Messadie, Gerald. A History of the Devil. New York; Tokyo: Kodansha International, 1996.
Midelfort, H.C. Witchhunting in Southwestern Germany, 1562-1684. Stanford, CA: Stanford University Press, 1972.
Midgley, Mary. Wickedness. London, New York: Routledge, 1984.
Muchembled, Robert. A History of the Devil from the Middle Ages to the Present. Cambridge, England: Polity Press, 2003.
Nieman, Susan. Evil in Modern Thought. Princeton, New Jersey: Princeton University Press, 2002.
Oldridge, Darren. The Devil: A Very Short Introduction. New York: Oxford University Press, 2012.
___________. Ed. The Witchcraft Reader. London; New York: Routledge, 2002.
Pagels, Elaine. The Origin of Satan: How Christians Demonized Jews, Pagans and Heretics. New York: Vintage Books, 1996.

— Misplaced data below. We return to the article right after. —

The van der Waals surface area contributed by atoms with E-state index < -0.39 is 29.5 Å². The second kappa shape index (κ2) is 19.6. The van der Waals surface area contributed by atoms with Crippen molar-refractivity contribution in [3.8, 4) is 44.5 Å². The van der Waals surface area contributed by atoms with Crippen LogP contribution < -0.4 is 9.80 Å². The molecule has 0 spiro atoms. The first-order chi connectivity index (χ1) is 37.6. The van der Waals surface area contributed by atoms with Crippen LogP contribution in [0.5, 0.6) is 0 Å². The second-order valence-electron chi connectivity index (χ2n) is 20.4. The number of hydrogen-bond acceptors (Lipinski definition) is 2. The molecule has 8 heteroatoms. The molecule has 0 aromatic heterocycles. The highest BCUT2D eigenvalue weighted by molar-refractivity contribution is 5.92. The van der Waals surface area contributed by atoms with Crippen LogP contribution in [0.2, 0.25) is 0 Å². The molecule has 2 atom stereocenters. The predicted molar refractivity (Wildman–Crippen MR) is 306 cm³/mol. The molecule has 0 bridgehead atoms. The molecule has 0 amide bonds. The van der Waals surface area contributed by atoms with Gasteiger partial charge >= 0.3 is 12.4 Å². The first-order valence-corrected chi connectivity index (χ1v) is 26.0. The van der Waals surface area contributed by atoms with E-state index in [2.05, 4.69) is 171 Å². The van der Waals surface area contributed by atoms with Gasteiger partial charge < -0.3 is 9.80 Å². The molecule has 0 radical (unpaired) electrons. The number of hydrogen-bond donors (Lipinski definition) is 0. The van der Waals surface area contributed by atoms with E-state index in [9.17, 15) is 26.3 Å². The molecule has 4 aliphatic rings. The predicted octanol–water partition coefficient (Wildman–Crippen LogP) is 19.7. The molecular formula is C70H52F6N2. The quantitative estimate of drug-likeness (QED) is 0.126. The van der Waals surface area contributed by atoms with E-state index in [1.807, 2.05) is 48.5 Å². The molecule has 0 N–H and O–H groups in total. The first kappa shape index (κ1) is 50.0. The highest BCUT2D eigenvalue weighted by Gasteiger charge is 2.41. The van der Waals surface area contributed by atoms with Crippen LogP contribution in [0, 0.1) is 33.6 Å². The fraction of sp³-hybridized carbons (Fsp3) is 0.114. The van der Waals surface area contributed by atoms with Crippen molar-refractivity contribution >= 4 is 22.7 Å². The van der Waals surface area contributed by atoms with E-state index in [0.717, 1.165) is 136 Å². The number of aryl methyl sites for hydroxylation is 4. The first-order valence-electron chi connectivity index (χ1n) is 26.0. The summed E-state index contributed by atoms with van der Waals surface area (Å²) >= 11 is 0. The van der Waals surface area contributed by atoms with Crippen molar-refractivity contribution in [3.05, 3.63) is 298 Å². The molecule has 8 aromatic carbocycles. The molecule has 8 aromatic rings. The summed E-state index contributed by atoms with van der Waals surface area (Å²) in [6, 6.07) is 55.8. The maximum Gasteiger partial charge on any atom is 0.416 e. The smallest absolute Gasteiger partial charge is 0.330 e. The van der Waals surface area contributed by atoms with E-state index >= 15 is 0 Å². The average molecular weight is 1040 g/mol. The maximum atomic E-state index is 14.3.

Russell, Jeffrey Burton. The Devil: Perceptions of Evil from Antiquity to Primitive Christianity. Ithaca, New York: Cornell University Press, 1977.
________________ . Lucifer: The Devil in the Middle Ages. Ithaca, New York: Cornell University Press, 1984.
________________. Mephistopheles: The Devil in the Modern World. Ithaca, New York: Cornell University Press, 1986.
________________. Satan: The Early Christian Tradition. Ithaca, New York: Cornell University Press, 1981.
Singleton, Andrew. “No Sympathy for the Devil: Narratives about Evil,” Journal of Contemporary Religion, 16 (2) (May 2000)
Stephens, Walter. Demon Lovers: Witchcraft, Sex and the Crisis of Belief. Chicago: University of Chicago Press, 2002.
___________. Unbelief in the Devil. Tom Flynn, Ed. Encyclopedia of Unbelief. New York: Prometheus Books. 2007.
Vaneigem, Paul. The Movement of the Free Spirit. Cambridge, MA: Zone Books, 1994.